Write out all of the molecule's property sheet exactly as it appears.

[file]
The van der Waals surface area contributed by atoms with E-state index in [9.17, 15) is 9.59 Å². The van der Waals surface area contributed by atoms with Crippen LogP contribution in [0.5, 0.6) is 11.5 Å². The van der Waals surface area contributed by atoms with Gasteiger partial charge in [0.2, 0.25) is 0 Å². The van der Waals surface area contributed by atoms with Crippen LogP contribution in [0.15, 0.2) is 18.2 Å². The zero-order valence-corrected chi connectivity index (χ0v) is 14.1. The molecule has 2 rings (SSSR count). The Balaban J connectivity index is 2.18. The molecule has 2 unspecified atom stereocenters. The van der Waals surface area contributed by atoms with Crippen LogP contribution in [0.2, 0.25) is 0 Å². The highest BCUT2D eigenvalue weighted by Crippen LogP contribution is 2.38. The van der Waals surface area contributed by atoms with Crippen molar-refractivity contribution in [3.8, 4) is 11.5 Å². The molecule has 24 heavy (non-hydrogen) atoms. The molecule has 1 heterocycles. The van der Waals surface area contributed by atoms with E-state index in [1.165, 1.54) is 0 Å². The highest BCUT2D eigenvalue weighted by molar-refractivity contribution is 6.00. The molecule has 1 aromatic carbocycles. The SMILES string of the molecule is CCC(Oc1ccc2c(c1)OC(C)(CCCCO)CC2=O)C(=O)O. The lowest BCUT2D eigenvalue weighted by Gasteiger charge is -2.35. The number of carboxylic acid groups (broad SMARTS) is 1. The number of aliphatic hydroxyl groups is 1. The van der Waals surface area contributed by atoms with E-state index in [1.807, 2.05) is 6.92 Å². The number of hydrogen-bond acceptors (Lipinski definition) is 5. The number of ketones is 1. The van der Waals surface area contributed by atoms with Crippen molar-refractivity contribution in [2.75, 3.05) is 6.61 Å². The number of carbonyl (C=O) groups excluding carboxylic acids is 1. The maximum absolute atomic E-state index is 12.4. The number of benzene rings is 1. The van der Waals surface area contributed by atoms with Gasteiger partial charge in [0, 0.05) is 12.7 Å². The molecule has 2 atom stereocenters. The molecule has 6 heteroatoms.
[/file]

The van der Waals surface area contributed by atoms with E-state index in [9.17, 15) is 9.59 Å². The van der Waals surface area contributed by atoms with Crippen LogP contribution in [0.5, 0.6) is 11.5 Å². The van der Waals surface area contributed by atoms with Gasteiger partial charge in [0.2, 0.25) is 0 Å². The van der Waals surface area contributed by atoms with Crippen LogP contribution in [0.15, 0.2) is 18.2 Å². The zero-order valence-corrected chi connectivity index (χ0v) is 14.1. The molecule has 2 rings (SSSR count). The Balaban J connectivity index is 2.18. The molecule has 2 unspecified atom stereocenters. The van der Waals surface area contributed by atoms with Crippen LogP contribution in [0.2, 0.25) is 0 Å². The highest BCUT2D eigenvalue weighted by Crippen LogP contribution is 2.38. The van der Waals surface area contributed by atoms with Crippen molar-refractivity contribution in [3.8, 4) is 11.5 Å². The molecule has 24 heavy (non-hydrogen) atoms. The molecule has 1 heterocycles. The van der Waals surface area contributed by atoms with E-state index in [1.165, 1.54) is 0 Å². The highest BCUT2D eigenvalue weighted by molar-refractivity contribution is 6.00. The molecule has 1 aromatic carbocycles. The SMILES string of the molecule is CCC(Oc1ccc2c(c1)OC(C)(CCCCO)CC2=O)C(=O)O. The lowest BCUT2D eigenvalue weighted by Gasteiger charge is -2.35. The number of carboxylic acid groups (broad SMARTS) is 1. The number of aliphatic hydroxyl groups is 1. The van der Waals surface area contributed by atoms with E-state index in [1.807, 2.05) is 6.92 Å². The number of hydrogen-bond acceptors (Lipinski definition) is 5. The number of ketones is 1. The van der Waals surface area contributed by atoms with Crippen molar-refractivity contribution in [2.75, 3.05) is 6.61 Å². The number of carbonyl (C=O) groups excluding carboxylic acids is 1. The maximum absolute atomic E-state index is 12.4. The number of benzene rings is 1. The van der Waals surface area contributed by atoms with Gasteiger partial charge in [0, 0.05) is 12.7 Å². The molecule has 2 atom stereocenters. The molecule has 6 heteroatoms.